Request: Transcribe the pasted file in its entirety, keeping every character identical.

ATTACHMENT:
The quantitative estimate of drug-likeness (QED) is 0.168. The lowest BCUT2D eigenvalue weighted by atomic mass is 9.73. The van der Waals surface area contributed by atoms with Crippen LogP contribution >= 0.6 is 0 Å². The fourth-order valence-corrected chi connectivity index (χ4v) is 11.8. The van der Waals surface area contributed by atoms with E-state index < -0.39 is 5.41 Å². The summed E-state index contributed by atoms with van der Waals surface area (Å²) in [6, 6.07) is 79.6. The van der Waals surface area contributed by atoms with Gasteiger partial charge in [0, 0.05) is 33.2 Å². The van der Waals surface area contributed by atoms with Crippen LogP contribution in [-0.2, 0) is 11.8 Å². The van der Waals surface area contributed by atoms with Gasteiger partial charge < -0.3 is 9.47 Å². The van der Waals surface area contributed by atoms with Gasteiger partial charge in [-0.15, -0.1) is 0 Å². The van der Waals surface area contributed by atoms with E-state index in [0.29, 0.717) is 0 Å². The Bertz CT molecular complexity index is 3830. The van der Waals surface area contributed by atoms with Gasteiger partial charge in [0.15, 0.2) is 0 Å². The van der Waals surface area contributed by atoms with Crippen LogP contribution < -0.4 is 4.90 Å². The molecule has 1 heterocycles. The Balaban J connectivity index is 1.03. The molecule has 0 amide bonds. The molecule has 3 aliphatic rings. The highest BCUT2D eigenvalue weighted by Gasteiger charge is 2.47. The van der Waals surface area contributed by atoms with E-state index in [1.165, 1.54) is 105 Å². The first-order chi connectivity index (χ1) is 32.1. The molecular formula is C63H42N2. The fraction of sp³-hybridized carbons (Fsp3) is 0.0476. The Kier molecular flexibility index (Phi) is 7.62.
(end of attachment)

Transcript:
The quantitative estimate of drug-likeness (QED) is 0.168. The lowest BCUT2D eigenvalue weighted by atomic mass is 9.73. The van der Waals surface area contributed by atoms with Crippen LogP contribution >= 0.6 is 0 Å². The fourth-order valence-corrected chi connectivity index (χ4v) is 11.8. The van der Waals surface area contributed by atoms with E-state index < -0.39 is 5.41 Å². The summed E-state index contributed by atoms with van der Waals surface area (Å²) in [6, 6.07) is 79.6. The van der Waals surface area contributed by atoms with Gasteiger partial charge in [0, 0.05) is 33.2 Å². The van der Waals surface area contributed by atoms with Crippen LogP contribution in [-0.2, 0) is 11.8 Å². The van der Waals surface area contributed by atoms with Gasteiger partial charge < -0.3 is 9.47 Å². The van der Waals surface area contributed by atoms with Gasteiger partial charge in [-0.15, -0.1) is 0 Å². The van der Waals surface area contributed by atoms with E-state index in [0.29, 0.717) is 0 Å². The Bertz CT molecular complexity index is 3830. The van der Waals surface area contributed by atoms with Gasteiger partial charge in [0.15, 0.2) is 0 Å². The van der Waals surface area contributed by atoms with Crippen LogP contribution < -0.4 is 4.90 Å². The molecule has 1 heterocycles. The Balaban J connectivity index is 1.03. The molecule has 0 amide bonds. The molecule has 3 aliphatic rings. The highest BCUT2D eigenvalue weighted by Gasteiger charge is 2.47. The van der Waals surface area contributed by atoms with E-state index in [1.165, 1.54) is 105 Å². The first-order chi connectivity index (χ1) is 32.1. The molecular formula is C63H42N2. The fraction of sp³-hybridized carbons (Fsp3) is 0.0476. The Kier molecular flexibility index (Phi) is 7.62.